What Are the Common Conditions That Affect the Urinary System?

There are a variety of conditions that affect the urinary system and the organs present in it. Some of the conditions are present since birth, and the individual acquires some during his lifetime. The common conditions that affect the urinary system are listed below:

  1. Sexually Transmitted Infections: These types of infections are commonly seen in women. It is because the urethra in females is located close to the vagina. This allows the bacteria to enter the urinary system and cause disease easily.

  2. Urinary Incontinence: This condition is characterized by the leakage of urine due to the loss of bladder control. It commonly occurs in women, and the urine might leak during coughing, laughing, sneezing, exercising, or lifting heavy objects. As a result, the patient needs to rush to the bathroom frequently to urinate. The condition can be controlled through exercises and medications.

  3. Urinary System Defects: Sometimes, defects are present in the urinary system by birth that cause problems later in life. These defects interfere with the urine flow resulting in the accumulation of urine within the body. As a result, the person suffers from a urinary tract infection. The presence of fused kidneys (horseshoe kidneys) and prune belly syndrome are some of the defects that occur by birth. The defects present in the urinary system can be corrected surgically.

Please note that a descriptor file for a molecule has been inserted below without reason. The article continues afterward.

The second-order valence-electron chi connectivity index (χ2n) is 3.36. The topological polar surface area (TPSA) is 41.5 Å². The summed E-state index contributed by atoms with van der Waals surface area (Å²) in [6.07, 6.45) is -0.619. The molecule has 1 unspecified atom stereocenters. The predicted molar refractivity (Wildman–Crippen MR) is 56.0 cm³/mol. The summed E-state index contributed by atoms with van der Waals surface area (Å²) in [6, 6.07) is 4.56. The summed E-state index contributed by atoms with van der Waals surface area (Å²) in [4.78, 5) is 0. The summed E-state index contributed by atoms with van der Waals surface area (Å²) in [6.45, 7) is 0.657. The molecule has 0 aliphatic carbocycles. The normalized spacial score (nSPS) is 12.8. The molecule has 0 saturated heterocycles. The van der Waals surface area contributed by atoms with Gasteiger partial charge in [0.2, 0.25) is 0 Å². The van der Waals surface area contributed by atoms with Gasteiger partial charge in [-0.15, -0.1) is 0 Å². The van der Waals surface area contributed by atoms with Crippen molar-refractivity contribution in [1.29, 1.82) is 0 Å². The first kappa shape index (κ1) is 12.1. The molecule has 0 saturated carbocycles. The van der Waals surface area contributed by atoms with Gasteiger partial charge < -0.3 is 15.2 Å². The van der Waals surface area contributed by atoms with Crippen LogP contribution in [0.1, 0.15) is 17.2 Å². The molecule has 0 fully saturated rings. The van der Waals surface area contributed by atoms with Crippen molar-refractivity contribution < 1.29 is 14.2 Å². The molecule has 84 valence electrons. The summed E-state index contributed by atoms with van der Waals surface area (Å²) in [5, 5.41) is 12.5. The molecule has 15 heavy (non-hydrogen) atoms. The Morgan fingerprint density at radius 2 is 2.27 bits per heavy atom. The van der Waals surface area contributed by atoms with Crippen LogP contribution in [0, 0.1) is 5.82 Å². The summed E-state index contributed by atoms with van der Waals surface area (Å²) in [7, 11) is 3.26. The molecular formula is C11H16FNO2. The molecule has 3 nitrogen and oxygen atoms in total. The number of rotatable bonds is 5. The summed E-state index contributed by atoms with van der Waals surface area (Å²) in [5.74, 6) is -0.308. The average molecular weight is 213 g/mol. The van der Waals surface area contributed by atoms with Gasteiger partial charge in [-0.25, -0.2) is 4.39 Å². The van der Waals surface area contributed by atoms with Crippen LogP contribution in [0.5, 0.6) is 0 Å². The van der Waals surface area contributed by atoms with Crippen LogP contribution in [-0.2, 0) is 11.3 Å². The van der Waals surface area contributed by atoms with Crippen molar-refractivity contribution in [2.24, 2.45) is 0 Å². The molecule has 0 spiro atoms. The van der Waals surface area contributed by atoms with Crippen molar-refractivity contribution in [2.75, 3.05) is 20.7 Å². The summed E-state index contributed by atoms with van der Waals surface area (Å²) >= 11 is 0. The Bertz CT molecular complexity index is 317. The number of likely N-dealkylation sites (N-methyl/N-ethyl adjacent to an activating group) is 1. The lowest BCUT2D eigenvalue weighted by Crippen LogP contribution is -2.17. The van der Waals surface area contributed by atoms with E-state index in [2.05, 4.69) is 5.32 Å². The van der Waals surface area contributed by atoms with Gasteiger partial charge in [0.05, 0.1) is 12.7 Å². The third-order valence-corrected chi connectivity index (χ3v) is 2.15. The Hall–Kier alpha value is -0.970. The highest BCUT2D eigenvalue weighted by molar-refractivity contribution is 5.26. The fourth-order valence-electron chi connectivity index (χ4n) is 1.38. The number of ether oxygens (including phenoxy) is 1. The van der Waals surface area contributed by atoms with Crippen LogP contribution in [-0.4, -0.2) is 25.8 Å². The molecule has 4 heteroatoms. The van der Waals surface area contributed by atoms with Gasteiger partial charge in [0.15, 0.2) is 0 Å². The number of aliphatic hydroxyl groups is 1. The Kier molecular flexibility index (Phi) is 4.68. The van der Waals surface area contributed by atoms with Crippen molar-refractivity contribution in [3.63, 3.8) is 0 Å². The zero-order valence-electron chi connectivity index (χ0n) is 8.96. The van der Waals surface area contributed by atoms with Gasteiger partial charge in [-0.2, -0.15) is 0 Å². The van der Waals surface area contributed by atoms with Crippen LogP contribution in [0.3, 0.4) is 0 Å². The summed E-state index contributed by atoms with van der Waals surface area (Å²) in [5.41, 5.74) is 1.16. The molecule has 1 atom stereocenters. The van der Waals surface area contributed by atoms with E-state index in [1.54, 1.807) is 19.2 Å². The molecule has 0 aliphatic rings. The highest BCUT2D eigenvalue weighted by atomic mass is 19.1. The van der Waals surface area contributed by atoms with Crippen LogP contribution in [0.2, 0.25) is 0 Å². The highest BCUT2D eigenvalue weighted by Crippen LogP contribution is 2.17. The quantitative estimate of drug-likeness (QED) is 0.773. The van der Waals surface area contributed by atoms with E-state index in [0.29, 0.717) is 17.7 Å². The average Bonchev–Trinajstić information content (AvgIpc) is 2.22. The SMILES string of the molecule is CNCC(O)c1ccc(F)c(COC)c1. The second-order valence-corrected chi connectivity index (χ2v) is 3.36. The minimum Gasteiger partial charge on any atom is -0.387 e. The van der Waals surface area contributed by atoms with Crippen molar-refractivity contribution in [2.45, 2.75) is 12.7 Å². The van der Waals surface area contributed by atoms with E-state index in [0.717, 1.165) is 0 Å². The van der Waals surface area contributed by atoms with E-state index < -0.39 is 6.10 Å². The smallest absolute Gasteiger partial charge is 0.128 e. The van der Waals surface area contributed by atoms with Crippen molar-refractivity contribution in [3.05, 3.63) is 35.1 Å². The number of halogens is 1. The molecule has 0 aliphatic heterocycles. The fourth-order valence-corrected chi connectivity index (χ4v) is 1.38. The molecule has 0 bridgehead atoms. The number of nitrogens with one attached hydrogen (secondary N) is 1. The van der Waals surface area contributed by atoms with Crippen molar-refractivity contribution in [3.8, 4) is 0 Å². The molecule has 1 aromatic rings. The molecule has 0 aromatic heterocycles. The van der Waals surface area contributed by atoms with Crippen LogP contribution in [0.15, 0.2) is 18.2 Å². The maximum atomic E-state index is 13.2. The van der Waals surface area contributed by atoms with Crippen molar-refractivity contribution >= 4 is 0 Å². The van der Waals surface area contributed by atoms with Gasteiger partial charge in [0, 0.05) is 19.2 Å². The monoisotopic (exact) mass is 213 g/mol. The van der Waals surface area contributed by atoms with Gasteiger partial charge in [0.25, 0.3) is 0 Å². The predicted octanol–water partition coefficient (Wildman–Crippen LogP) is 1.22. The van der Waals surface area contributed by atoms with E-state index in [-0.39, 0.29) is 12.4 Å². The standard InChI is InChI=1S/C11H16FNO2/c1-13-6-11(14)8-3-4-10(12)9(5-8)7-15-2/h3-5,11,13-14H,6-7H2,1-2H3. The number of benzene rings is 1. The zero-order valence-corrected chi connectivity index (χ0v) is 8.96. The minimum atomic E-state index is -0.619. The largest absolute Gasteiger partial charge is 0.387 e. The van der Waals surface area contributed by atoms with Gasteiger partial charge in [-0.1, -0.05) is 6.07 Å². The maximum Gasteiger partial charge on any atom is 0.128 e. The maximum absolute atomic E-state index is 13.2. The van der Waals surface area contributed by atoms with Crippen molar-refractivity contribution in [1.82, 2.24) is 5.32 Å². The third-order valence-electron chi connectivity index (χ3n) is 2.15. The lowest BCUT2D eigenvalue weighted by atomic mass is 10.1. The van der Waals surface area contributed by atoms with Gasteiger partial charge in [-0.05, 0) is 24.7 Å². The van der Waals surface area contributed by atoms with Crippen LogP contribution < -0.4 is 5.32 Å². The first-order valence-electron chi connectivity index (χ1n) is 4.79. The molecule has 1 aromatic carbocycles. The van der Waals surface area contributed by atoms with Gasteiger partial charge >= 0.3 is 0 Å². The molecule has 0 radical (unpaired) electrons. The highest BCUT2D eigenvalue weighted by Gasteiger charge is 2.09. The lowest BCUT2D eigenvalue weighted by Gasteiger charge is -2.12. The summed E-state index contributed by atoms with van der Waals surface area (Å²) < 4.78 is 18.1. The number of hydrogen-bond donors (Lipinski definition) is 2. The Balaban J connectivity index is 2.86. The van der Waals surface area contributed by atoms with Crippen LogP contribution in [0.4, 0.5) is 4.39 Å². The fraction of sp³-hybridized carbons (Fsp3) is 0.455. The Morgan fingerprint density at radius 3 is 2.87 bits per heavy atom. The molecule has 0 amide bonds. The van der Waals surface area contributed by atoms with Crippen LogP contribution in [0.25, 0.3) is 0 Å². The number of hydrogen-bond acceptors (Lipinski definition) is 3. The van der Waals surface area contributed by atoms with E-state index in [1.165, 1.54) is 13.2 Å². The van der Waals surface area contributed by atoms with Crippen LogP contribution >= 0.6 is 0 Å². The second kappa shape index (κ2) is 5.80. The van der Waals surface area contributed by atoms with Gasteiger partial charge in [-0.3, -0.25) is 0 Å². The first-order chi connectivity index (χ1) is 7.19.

4. Kidney Diseases: The presence of systemic diseases like diabetes and hypertension (high blood pressure) affect the kidneys to a large extent. A protein known as albumin is present in large amounts in the urine of diabetic patients. Polycystic kidney disease is the most commonly encountered condition that directly affects the kidneys. The presence of multiple fluid-filled sacs (cysts) on the surface of kidneys is seen in this condition. As a result, the kidneys fail to function over time. Overdose of medications prescribed by the doctor also impacts the health of the kidneys. The patient must consume the drugs in the required amount recommended by the doctor.

How to Keep the Urinary System Healthy?

The urinary system can be kept healthy in the following ways:

  1. Stay Hydrated: It is important to drink six to eight glasses of water daily to keep the toxins away from the body. The major component of urine is water, so to flush out the waste products from the body, the person needs to drink a sufficient amount of water daily. In addition, the person needs to drink more water than recommended in case of kidney stones and urinary tract infections.